The number of teenage girls who visited the emergency room for eating disorders doubled during the COVID-19 crisis, according to recent data from U.S. health officials — one of many examples shared in recent days of the pandemic’s harmful impact on mental health.
Stay-at-home orders, social isolation, loss of caregivers, economic hardships, and general fear of the virus have driven a surge in cases of depression, anxiety, trauma, loneliness, and suicidal ideation among children and teenagers, according to the American Academy of Pediatrics.
A study shared in late February by the U.S. Centers for Disease Control and Prevention found that pediatric emergency room visits for overall mental health conditions increased in 2020, the first year of the pandemic. It found that the proportion of such ER visits increased by 24% among U.S. children ages 5 to 11 and 31% among kids 12 to 17, compared to 2019.
Furthermore, the proportion of ER visits related to eating disorders doubled among U.S. girls aged 12 to 17. Visits for tic disorders, a condition in the nervous system characterized by sudden twitches, movements, or sounds that people do involuntarily, approximately tripled during the pandemic, the CDC said.
From 2021 through January 2022, emergency room visits for overall mental health conditions were "stable" among children and adolescents — but they also accounted for a larger proportion of all eating disorder visits, compared to 2019.
The CDC noted how eating disorders, specifically, can be triggered by a lack of structure in daily routines, emotional distress, and changes in food availability — all pandemic-related risk factors.
Both eating and tic disorders can occur with anxiety, depression, and obsessive-compulsive disorder (OCD), the CDC said. It added that these conditions may have been exacerbated by less access to mental health care during the public health crisis.
Interestingly, the researchers also noted that increases in visits for tic disorders among adolescent females were "atypical," as these disorders usually begin earlier in childhood and are more prevalent among males. Researchers, including the CDC, have suggested that exposure to severe tics on TikTok and other social media platforms could be a contributing factor.
"The current trends in the number and proportion of (Mental Health Condition)-related (Eating Disorder) visits, along with previous research, indicate that the mental health effects of the pandemic might be particularly high among adolescent girls," the CDC said in the report.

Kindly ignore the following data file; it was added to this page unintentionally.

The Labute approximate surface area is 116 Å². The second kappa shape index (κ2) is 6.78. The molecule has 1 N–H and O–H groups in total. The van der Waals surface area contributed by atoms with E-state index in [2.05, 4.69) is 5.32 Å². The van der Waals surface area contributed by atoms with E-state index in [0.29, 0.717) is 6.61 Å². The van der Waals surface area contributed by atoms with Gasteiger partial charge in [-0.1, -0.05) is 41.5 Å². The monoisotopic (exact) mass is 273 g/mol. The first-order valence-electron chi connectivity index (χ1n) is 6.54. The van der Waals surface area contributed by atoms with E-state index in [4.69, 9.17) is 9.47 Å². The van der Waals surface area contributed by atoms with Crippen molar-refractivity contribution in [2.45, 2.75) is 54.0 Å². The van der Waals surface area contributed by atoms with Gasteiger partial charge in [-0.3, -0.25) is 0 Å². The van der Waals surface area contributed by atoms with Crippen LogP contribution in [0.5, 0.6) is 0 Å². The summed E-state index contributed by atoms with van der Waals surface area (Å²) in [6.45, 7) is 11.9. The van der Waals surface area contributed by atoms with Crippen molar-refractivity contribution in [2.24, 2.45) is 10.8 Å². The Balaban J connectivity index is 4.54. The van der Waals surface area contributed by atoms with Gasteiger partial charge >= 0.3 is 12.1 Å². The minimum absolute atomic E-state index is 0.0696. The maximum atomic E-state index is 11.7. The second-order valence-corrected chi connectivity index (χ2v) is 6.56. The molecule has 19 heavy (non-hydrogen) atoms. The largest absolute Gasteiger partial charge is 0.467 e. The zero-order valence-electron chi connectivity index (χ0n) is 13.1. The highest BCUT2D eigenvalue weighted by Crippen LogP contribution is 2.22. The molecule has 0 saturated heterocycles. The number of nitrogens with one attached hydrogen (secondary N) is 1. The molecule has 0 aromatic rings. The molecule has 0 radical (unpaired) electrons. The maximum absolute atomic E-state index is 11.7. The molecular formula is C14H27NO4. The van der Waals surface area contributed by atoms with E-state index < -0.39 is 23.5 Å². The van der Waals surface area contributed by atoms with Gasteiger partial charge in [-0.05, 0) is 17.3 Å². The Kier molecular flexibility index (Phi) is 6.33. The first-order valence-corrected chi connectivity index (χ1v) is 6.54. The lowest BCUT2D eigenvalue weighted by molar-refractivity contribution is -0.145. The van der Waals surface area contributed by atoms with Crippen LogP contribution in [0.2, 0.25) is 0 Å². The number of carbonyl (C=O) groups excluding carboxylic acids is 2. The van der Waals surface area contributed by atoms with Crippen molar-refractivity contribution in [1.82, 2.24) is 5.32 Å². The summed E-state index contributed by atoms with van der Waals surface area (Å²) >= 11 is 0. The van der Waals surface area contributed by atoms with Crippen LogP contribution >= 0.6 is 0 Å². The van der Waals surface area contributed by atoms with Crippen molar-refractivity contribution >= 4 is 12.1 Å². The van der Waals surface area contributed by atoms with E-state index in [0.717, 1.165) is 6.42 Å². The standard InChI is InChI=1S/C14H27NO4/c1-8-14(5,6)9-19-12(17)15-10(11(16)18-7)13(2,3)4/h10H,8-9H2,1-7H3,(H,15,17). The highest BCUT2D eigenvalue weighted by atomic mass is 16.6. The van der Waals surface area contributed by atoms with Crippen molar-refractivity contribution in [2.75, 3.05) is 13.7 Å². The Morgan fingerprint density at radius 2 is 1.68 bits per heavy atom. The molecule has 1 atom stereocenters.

CDC reports overall decline in teens’ mental health
A separate study, published on April 1, found that the mental health of U.S. teenagers had declined during the pandemic, an issue that was already concerning prior to 2020.
Between 2009 and 2019, the CDC found "significant increases" in high school students who reported having persistent feelings of sadness or hopelessness (26.1% to 36.7%). The new data, pulled from a survey conducted between January to June 2021, showed that the percentage of teens reporting feelings of sadness and hopelessness had risen to 44.2%.
Overall, more than a third (37.1%) of U.S. high school students said they experienced poor mental health during the pandemic.
In addition, 19.9% had seriously considered attempting suicide, and 9% had attempted suicide, according to the CDC.
FILE IMAGE - A woman stands looking out of a window. (Photo by Fabian Sommer/picture alliance via Getty Images)
US task force recommends anxiety screening for all kids 8 and up
The U.S. Preventive Services Task Force this week shared draft recommendations on screening for depression and suicide risk in children ages 12 and up, and screening kids 8 and older for anxiety — even for those who are not showing signs or symptoms.
The task force is made up of an independent volunteer panel of experts in disease prevention and medicine. Its draft guidelines are now open for public comment through May, which is also Mental Health Awareness Month.
Currently, the task force said there is "not enough evidence to recommend for or against screening for anxiety and depression in younger children and screening for suicide risk in all youth" and noted how more research on the subject is critical.
"In the meantime, healthcare professionals should use their clinical judgment based on individual patient circumstances when deciding whether or not to screen," said Dr. Lori Pbert, a task force member.
If you or a loved one is feeling distressed, call the National Suicide Prevention Lifeline. The crisis center provides free and confidential emotional support 24 hours a day, 7 days a week to civilians and veterans. Call the National Suicide Prevention Lifeline at 1-800-273-8255. Or text HOME to 741-741 (Crisis Text Line).
CLICK HERE https://afsp.org/risk-factors-and-warning-signs for the warning signs and risk factors of suicide. Call 1-800-273-TALK for free and confidential emotional support.
This story was reported from Cincinnati.